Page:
Luke DeCock

From the archives: Mapping the air, one team at a time

Since this story was published on May 27, 2007, the FAA has added a Hurricanes-themed departure to RDU International Airport’s airspace.

When planes fly out of Raleigh-Durham International Airport, they often follow one of three departure routes. Each has a name -- BLUE DEVlL FOUR, PACKK FIVE and TAR HEEL SIX. It’s like a Tobacco Road through the sky.

Head into Concord’s airport, where much of NASCAR’s massive airfleet is based, on the NASCR ONE arrival. Exit Charlotte via the HORNET TWO or PANTHER SIX departures.

Given those names, it’s not very difficult to figure out exactly where you are -- and what’s important to the people who live there. In a nod to both geography and America’s fascination with sports, the road map of the sky is littered with sports figures and teams in a sort of athletic aerial cartography.

The pathways of our skies are organized by a complicated series of airways, radar beacons and navigational fixes that planes use to get from one place to another in a sort of organized chaos -- virtual highways whose road maps are unspeakably complicated.

Radar beacons, known as VORs, are the cornerstone of the system. They emit a signal that planes can follow from hundreds of miles away. Airways connect the beacons to get planes from point to point. Where airways cross, or at other key points, fixes -- also known as intersections -- are specific points in the sky located by their distance and direction from a VOR.

The upshot of all this sky-mapping is that these beacons and intersections need names. A VOR gets a three-letter code (like the one on your luggage tag that identifies your destination) and full name, and an intersection gets a five-letter name.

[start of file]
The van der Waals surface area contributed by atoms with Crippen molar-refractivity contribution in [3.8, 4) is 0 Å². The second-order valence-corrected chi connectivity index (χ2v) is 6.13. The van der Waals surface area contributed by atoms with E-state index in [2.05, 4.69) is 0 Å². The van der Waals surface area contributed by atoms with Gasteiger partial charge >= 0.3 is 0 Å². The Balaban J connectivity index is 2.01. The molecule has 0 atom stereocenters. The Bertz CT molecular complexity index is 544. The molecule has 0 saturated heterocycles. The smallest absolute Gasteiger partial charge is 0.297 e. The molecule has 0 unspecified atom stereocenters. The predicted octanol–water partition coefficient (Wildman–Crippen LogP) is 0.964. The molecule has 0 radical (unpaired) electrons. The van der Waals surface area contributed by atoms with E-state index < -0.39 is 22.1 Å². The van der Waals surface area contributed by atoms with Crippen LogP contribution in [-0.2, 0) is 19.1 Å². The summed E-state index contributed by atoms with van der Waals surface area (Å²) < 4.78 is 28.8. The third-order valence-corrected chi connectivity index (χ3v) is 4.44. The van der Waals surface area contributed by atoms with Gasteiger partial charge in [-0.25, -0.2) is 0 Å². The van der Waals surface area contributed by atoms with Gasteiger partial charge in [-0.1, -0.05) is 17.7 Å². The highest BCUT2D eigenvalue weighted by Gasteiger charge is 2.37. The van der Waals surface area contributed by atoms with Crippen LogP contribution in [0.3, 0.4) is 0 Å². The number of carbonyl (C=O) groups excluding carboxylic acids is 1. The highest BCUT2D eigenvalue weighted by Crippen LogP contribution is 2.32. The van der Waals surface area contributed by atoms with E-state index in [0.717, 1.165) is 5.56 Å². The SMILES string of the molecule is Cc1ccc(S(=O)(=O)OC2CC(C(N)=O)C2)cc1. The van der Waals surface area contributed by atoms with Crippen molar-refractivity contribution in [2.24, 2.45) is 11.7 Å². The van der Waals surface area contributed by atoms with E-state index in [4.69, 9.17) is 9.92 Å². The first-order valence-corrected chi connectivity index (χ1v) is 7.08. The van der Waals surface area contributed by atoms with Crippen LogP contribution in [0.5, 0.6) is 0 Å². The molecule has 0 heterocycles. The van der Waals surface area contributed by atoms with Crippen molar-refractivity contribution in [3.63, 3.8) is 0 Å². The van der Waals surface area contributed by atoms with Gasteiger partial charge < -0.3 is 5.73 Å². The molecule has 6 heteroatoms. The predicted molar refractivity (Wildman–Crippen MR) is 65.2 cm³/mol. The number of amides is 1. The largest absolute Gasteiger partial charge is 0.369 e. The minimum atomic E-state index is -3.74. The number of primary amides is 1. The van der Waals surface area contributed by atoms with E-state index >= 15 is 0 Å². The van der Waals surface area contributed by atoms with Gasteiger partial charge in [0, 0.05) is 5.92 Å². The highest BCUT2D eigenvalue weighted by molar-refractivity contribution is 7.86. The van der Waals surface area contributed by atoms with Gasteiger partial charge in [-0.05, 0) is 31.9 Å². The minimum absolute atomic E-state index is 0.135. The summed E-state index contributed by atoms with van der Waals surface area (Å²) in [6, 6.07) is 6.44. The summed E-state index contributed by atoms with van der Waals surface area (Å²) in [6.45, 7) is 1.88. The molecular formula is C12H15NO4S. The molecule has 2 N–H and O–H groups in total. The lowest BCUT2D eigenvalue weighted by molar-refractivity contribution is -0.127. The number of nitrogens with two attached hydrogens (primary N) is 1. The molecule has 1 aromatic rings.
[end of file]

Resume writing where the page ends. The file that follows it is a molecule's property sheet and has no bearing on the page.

The VOR that sits next to the southeast runway at RDU is known, not surprisingly, as “RDU” and pronounced “Raleigh-Durham.” The main intersection that planes from the north are funneled over as they approach the airport is “ARGAL,” which has no meaning other than it’s easy to pronounce. And these VORs and intersections are often combined into arrival and departure routes that funnel planes in and out of airports in an orderly fashion.

There are 37,000 navigational fixes in American airspace, and the government office responsible for all this nomenclature is the FAA’s Flight Procedures Office, which is constantly seeking new names as the airspace system undergoes a constant series of changes to accommodate the steadily growing flow of traffic. Sports is a natural fit.

“The main thing we’re concerned about is safety,” FAA spokesman Paul Takemoto said. “That’s one of the reasons why we’ll choose fix names that are appropriate to that spot. It makes it easy for pilots and controllers to remember.

“Coming up with names is not unlike personalized license plates. We screen them for anything offensive and if they’re used for air-to-ground communication, and not all are, you have to be able to pronounce it.”

Flying over the vast open spaces of the United States, it’s hard not to laugh sometimes, because some of the identifiers are almost maddeningly clever. On the way into Kansas City, you might fly over SPICY, BARBQ and RIBBS on your way into runway 1R. But in the absence of such wit, sports is often the default naming fodder. Fly into Colorado Springs on the DEBERRY ONE arrival, and you’ll fly over TRPEL, OPSHN and FSHER, in honor of former Air Force coach Fisher DeBerry and his flexbone offense.